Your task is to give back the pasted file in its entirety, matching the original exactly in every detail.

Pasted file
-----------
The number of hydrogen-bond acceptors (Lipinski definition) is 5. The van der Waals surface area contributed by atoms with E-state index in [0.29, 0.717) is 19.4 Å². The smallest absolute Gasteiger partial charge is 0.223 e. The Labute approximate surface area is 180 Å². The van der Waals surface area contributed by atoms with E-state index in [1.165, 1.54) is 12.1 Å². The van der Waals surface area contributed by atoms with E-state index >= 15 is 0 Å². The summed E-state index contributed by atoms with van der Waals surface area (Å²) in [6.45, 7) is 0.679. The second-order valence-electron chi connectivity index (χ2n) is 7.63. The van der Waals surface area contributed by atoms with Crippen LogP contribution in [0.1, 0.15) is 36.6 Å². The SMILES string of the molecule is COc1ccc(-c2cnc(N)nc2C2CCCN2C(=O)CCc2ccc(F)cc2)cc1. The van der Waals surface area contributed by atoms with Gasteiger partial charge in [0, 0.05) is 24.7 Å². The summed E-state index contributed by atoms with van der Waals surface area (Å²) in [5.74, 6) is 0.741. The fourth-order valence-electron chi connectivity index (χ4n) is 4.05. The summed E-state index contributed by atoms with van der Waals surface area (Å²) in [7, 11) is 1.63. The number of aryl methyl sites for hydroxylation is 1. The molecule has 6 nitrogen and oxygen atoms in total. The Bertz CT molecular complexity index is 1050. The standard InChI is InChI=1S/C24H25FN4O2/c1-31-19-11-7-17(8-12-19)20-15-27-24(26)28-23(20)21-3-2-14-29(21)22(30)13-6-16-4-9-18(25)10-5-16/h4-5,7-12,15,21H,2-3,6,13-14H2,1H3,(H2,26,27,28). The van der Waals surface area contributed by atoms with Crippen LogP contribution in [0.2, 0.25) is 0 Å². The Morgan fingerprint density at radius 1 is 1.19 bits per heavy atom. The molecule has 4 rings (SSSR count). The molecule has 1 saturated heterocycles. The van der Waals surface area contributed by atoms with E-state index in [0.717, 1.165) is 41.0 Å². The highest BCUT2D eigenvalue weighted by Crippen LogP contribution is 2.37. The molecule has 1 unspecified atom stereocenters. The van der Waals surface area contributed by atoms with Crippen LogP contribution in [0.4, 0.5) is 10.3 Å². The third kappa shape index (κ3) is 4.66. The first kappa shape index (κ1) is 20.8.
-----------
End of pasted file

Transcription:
The number of hydrogen-bond acceptors (Lipinski definition) is 5. The van der Waals surface area contributed by atoms with E-state index in [0.29, 0.717) is 19.4 Å². The smallest absolute Gasteiger partial charge is 0.223 e. The Labute approximate surface area is 180 Å². The van der Waals surface area contributed by atoms with E-state index in [1.165, 1.54) is 12.1 Å². The van der Waals surface area contributed by atoms with E-state index >= 15 is 0 Å². The summed E-state index contributed by atoms with van der Waals surface area (Å²) in [6.45, 7) is 0.679. The second-order valence-electron chi connectivity index (χ2n) is 7.63. The van der Waals surface area contributed by atoms with Crippen LogP contribution in [0.1, 0.15) is 36.6 Å². The SMILES string of the molecule is COc1ccc(-c2cnc(N)nc2C2CCCN2C(=O)CCc2ccc(F)cc2)cc1. The van der Waals surface area contributed by atoms with Gasteiger partial charge in [0, 0.05) is 24.7 Å². The summed E-state index contributed by atoms with van der Waals surface area (Å²) in [5.74, 6) is 0.741. The fourth-order valence-electron chi connectivity index (χ4n) is 4.05. The summed E-state index contributed by atoms with van der Waals surface area (Å²) in [7, 11) is 1.63. The number of aryl methyl sites for hydroxylation is 1. The molecule has 6 nitrogen and oxygen atoms in total. The Bertz CT molecular complexity index is 1050. The standard InChI is InChI=1S/C24H25FN4O2/c1-31-19-11-7-17(8-12-19)20-15-27-24(26)28-23(20)21-3-2-14-29(21)22(30)13-6-16-4-9-18(25)10-5-16/h4-5,7-12,15,21H,2-3,6,13-14H2,1H3,(H2,26,27,28). The van der Waals surface area contributed by atoms with Crippen LogP contribution in [0.2, 0.25) is 0 Å². The Morgan fingerprint density at radius 1 is 1.19 bits per heavy atom. The molecule has 4 rings (SSSR count). The molecule has 1 saturated heterocycles. The van der Waals surface area contributed by atoms with E-state index in [0.717, 1.165) is 41.0 Å². The highest BCUT2D eigenvalue weighted by Crippen LogP contribution is 2.37. The molecule has 1 unspecified atom stereocenters. The van der Waals surface area contributed by atoms with Crippen LogP contribution in [0.4, 0.5) is 10.3 Å². The third kappa shape index (κ3) is 4.66. The first kappa shape index (κ1) is 20.8.